Communion, Isolation: Installation captures heart of one friendship

Communion, Isolation: Installation captures heart of one friendship

What if you and one of your dearest friends, someone who has been in your inner circle for a decade, wanted to illustrate your relationship? You might sit for a portrait or share matching pieces of jewelry. As artists, you might create a painting together or as musicians, you might write a song. If you come from different cultures, you might look for a place where those paths intersect.

“An arresting piece of beauty and serenity; something in limited supply these days…Go see it,” wrote Operawire of “Ocean Body.” (Courtesy Image/The Momentary)

And if you are all of those things, you might create an immersive four-screen, multi-channel sound installation titled “Ocean Body.”

Opening this weekend at the Momentary in Bentonville, “Ocean Body” — described as “a multi-sensory experience of a place where sand, sun, and water surround experiences of intense communion and also of profound isolation” — was built around the friendship of Helga Davis and Shara Nova. Davis is a vocalist and performance artist who was principal actor in the 25th-anniversary international revival of Robert Wilson and Philip Glass’ opera “Einstein on the Beach.” Nova — who was born in El Dorado, Ark. — is the founder of the chamber pop band My Brightest Diamond and a composer whose works have been performed by the North Carolina Symphony, Indianapolis Symphony, American Composers Orchestra and the BBC Concert orchestra.

“In 2011, I had the pleasure of writing an opera [in] which Helga was one of the five singers called You Us We All,” Nova picks up the story. “I was such a fan of her work in ‘Einstein on the Beach,’ and it was a dream for me to write for her then. As a musician and an actor, she has a power on stage that is incredible, and I had hopes of being able to work with her again.”

The Momentary is presenting the world premiere of the extended, 45-minute version of “Ocean Body,” featuring Shara Nova and Helga Davis, through Aug. 22. “Ocean Body” examines the sometimes conflicting needs for union and autonomy within a friendship and how we continually discover each other in new and transformational ways. (Courtesy Image/The Momentary)

The professional relationship blossomed, Nova says, around “our musical shared language [which] was and is very wide.”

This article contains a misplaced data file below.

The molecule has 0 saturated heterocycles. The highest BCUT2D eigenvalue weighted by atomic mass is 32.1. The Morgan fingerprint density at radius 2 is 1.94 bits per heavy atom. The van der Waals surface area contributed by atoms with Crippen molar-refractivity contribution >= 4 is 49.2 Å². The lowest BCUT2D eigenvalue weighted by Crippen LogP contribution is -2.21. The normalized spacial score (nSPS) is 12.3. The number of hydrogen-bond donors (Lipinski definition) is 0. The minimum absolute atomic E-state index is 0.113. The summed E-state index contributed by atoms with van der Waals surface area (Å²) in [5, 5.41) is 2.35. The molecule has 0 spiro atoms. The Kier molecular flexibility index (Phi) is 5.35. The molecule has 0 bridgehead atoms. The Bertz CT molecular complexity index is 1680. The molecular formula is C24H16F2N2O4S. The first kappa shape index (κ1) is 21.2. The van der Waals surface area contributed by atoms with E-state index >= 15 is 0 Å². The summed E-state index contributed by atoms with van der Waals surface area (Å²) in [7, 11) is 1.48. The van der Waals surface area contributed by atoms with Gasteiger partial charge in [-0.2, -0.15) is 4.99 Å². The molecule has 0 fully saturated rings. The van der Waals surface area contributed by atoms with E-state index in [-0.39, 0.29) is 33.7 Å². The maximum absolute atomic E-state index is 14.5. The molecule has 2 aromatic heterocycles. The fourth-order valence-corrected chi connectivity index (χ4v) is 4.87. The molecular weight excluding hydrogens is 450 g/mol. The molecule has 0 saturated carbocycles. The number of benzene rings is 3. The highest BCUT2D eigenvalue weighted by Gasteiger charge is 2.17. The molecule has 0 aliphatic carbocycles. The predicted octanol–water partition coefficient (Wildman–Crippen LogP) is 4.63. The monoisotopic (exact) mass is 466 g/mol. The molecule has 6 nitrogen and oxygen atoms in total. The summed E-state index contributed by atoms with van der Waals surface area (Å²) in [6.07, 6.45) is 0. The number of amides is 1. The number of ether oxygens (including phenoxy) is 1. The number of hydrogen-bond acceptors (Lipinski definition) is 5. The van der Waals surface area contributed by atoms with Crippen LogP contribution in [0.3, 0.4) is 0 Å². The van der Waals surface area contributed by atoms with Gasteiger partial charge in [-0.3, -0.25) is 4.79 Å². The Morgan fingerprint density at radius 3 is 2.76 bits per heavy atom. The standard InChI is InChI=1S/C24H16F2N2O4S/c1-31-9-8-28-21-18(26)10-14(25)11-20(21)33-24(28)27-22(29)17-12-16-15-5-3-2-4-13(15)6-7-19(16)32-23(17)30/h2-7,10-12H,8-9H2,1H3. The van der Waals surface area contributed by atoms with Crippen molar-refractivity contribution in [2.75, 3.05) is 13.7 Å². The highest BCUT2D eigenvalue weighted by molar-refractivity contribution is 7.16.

“We became close through working together and became dear friends. Our connections in music, us both having grown up in Pentecostal churches, were surprising to us, that we knew a lot of the same songs but me being in a family of traveling ministers and her growing up in Harlem,” she explains. And “over the years we had many conversations around racism — and these were kinds of conversations that I had never had with anyone in this particular way.”

“Our years of friendship are inextricably linked to our creative process,” adds Davis. “Our friendship is the place where we’ve learned to take risks and make a safe space for each of us to experience our beautiful, strong, complicated selves, fully.”

So, Nova wondered, “what if we made a piece together showing people what we do when we are together? We sing. We write. We share. We listen. We hurt each other when we don’t want to. We learn what the other person needs. How do we make a musical piece about what being in an interracial friendship looks like? What’s hard and what is beautiful and what needs healing? It is from these questions that the piece emerged for me. And how might we be having this conversation not just with ourselves, but in community? And that’s where the choir collaborations began.”

The imagery of “Ocean Body” offers the performance artists interconnected within a sculptural dress built for two by artist Annica Cuppetelli. Tethered, the two cannot avoid affecting each other, as the actions of one will move, confine, support, or even wholly reshape the other. (Courtesy Image/The Momentary)

The result, directed by Mark DeChiazza and supported by fiber/installation artist and fashion designer Annica Cuppetelli, is “visually and sonically … a stunning work that I know our audience will appreciate,” says Cynthia Post Hunt, who programmed the piece for the Momentary. “At its depth, the friendship between two individuals speaks to me on so many levels. How we relate to one another — how we hold onto, project, expect and grow — how we relate to ourselves through each other . … I’m particularly interested in how the artists have created such a visceral, physical and emotional experience for us that is based in place, and body, and truth, and questions. It invites us to reflect on our own humanness, and the humanness of others. Now is a time to embrace similarity and difference.”



‘Ocean Body’

WHAT — 45 minute multi-screen film and music installation

WHEN — Through Aug. 22

WHERE — Fermentation Hall at the Momentary in Bentonville

COST — Free; registration required


Categories: Theater